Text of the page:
TOKYO (Reuters) - Japanese messaging app firm Line Corp has delayed setting a tentative price range for its initial public offering (IPO) by one day, until Tuesday, the company said in a regulatory filing, citing the “market environment”.
The IPO price range was originally scheduled to be announced on Monday. Line still plans to list in New York on July 14 and in Tokyo the following day, the filing showed.
On Friday, the S&P 500 fell 3.6 percent, its biggest one-day drop in 10 months, and Japan’s broad Topix index slid 7 percent after Britain voted to exit the European Union.
The equity market in Japan recovered somewhat on Monday as the Topix closed up 1.8 percent, but the delay will allow the company to assess the market in New York and London on Monday before setting the tentative price range, a Line spokesman told Reuters.
Earlier this month, the company announced plans to sell 35 million new shares in an IPO, which would raise 98 billion yen ($963 million) at its initial reference price of 2,800 yen per share.
Line’s listing will go ahead according to its planned schedule, the company said on Friday.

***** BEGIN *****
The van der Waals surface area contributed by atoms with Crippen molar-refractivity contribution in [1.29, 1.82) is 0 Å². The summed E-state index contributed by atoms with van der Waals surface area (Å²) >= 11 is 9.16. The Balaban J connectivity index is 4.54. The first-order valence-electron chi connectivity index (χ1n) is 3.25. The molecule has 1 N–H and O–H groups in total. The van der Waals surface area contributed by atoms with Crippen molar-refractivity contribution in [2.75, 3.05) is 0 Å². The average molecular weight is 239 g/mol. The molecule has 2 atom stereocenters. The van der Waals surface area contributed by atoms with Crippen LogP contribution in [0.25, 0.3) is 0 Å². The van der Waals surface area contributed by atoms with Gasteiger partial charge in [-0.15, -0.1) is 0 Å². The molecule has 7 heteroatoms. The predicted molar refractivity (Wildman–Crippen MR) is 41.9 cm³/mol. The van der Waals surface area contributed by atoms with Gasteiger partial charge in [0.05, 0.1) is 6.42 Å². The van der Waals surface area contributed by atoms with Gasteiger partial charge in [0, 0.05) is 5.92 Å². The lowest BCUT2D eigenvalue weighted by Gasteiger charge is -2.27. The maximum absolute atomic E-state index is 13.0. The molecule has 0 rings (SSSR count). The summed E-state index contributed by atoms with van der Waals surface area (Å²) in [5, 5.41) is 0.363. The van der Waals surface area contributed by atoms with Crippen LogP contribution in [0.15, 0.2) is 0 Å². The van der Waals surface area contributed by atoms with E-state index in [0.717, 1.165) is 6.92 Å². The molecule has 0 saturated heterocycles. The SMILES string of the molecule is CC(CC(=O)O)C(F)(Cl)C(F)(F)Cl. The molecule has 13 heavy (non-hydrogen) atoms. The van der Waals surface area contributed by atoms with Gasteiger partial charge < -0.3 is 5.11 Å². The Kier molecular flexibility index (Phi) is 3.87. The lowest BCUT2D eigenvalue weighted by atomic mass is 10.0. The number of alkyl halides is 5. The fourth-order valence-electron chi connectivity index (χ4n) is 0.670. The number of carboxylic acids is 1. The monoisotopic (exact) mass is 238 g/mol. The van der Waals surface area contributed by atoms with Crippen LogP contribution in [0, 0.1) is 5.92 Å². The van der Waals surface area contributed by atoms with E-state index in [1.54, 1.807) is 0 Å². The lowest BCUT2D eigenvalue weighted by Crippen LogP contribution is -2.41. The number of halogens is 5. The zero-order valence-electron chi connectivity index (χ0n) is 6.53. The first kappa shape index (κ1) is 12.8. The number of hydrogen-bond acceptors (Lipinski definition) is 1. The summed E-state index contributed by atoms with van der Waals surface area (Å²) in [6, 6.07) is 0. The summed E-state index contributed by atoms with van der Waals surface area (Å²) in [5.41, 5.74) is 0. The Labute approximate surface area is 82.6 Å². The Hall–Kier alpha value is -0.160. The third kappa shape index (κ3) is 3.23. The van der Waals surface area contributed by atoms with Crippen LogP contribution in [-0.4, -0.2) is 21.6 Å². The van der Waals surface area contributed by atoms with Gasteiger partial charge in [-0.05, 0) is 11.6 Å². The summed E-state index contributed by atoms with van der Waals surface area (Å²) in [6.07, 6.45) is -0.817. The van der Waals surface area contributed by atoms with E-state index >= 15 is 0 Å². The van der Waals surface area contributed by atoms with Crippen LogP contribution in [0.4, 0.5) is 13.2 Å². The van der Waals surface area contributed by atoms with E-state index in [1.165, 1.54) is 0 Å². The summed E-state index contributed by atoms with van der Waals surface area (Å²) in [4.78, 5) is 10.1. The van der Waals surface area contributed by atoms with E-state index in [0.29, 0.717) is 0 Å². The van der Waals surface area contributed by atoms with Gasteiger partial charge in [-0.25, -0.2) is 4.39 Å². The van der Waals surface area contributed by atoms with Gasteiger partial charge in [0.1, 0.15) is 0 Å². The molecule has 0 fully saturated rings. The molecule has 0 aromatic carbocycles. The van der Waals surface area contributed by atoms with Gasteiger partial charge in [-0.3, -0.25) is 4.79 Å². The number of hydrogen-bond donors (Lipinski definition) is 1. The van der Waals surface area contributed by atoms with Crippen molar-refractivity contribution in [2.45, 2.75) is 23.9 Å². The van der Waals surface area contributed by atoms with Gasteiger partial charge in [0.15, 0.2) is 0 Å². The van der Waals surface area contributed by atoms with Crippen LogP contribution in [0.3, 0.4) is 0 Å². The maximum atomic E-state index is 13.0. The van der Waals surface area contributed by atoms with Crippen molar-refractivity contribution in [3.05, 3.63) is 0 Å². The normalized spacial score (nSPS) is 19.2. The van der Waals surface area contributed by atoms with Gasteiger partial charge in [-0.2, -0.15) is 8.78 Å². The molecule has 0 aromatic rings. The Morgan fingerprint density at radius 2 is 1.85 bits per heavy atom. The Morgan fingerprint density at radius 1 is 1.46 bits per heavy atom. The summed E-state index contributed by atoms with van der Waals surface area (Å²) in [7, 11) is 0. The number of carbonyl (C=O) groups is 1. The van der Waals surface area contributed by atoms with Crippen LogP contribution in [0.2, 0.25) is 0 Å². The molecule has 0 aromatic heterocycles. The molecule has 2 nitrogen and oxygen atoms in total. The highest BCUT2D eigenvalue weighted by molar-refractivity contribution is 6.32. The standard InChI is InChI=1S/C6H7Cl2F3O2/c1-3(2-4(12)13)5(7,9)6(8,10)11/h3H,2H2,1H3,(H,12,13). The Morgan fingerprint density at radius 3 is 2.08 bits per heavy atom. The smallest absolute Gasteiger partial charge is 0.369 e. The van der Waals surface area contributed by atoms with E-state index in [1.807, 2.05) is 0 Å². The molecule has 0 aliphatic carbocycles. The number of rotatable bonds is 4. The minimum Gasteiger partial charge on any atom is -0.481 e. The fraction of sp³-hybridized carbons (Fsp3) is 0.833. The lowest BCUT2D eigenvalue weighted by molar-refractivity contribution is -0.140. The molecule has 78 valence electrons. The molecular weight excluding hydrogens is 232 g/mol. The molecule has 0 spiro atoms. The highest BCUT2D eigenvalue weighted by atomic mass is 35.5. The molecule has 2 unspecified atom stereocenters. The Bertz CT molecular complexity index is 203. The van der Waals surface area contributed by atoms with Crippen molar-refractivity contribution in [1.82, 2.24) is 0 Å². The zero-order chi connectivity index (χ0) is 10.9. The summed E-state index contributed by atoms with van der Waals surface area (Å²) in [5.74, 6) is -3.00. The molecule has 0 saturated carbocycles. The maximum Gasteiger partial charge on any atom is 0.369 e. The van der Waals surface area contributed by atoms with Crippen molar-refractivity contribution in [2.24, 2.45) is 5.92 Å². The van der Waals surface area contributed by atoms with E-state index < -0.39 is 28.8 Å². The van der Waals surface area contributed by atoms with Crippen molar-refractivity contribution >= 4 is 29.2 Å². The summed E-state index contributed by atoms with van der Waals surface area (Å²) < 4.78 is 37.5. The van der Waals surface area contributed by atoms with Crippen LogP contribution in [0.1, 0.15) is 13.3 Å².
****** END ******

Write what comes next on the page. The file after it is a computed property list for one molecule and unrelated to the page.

Companies around the world are wrestling with the aftermath of the Brexit vote, which is likely to delay or disrupt upcoming takeovers and initial public offerings. Companies with direct exposure to the British economy are more likely to see their deals scuppered compared with those who are just caught up in global market volatility.
Line has little direct exposure to Britain or Europe. Its main markets are Japan, Indonesia, Taiwan and Thailand.
Line delayed its IPO by two years, buying time to fix weaknesses in weak financial reporting controls, bolster staffing and develop its business plan. But in doing so, it left billions of dollars on the table as its valuation shrivelled.
(Corrects the third paragraph to show S&P 500 fell 3.6 pct, not 5.4 pct)
Reporting by Chris Gallagher, Chang-Ran Kim and Thomas Wilson; Additonal reporting by Yoshiyasu Shida; Editing by Christopher Cushing
Our Standards: The Thomson Reuters Trust Principles.